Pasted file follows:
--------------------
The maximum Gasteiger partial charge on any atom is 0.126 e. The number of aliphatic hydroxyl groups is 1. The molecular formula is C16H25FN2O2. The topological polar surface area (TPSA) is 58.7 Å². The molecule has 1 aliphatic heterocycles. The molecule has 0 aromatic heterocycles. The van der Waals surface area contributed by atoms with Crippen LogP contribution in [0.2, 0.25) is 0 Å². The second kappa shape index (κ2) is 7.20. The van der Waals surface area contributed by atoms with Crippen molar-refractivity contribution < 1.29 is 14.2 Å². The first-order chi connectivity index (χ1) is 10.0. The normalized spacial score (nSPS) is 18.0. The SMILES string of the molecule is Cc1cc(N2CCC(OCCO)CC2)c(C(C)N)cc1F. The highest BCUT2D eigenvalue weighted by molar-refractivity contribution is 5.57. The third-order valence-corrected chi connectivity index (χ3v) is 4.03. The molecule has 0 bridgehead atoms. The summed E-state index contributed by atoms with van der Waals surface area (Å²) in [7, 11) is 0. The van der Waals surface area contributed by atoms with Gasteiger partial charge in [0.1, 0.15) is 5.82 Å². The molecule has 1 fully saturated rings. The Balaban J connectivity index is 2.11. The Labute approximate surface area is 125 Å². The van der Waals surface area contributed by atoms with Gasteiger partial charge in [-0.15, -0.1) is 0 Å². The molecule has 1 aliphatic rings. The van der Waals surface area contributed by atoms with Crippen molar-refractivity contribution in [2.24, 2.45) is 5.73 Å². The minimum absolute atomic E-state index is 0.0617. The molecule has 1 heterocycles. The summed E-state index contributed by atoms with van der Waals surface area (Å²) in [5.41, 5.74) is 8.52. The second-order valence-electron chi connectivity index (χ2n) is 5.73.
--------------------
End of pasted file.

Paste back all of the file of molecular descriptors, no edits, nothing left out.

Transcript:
The maximum Gasteiger partial charge on any atom is 0.126 e. The number of aliphatic hydroxyl groups is 1. The molecular formula is C16H25FN2O2. The topological polar surface area (TPSA) is 58.7 Å². The molecule has 1 aliphatic heterocycles. The molecule has 0 aromatic heterocycles. The van der Waals surface area contributed by atoms with Crippen LogP contribution in [0.2, 0.25) is 0 Å². The second kappa shape index (κ2) is 7.20. The van der Waals surface area contributed by atoms with Crippen molar-refractivity contribution < 1.29 is 14.2 Å². The first-order chi connectivity index (χ1) is 10.0. The normalized spacial score (nSPS) is 18.0. The SMILES string of the molecule is Cc1cc(N2CCC(OCCO)CC2)c(C(C)N)cc1F. The highest BCUT2D eigenvalue weighted by molar-refractivity contribution is 5.57. The third-order valence-corrected chi connectivity index (χ3v) is 4.03. The molecule has 0 bridgehead atoms. The summed E-state index contributed by atoms with van der Waals surface area (Å²) in [7, 11) is 0. The van der Waals surface area contributed by atoms with Gasteiger partial charge in [0.1, 0.15) is 5.82 Å². The molecule has 1 fully saturated rings. The Balaban J connectivity index is 2.11. The Labute approximate surface area is 125 Å². The van der Waals surface area contributed by atoms with Gasteiger partial charge in [-0.15, -0.1) is 0 Å². The molecule has 1 aliphatic rings. The van der Waals surface area contributed by atoms with Crippen molar-refractivity contribution in [2.24, 2.45) is 5.73 Å². The minimum absolute atomic E-state index is 0.0617. The molecule has 1 heterocycles. The summed E-state index contributed by atoms with van der Waals surface area (Å²) in [5.41, 5.74) is 8.52. The second-order valence-electron chi connectivity index (χ2n) is 5.73.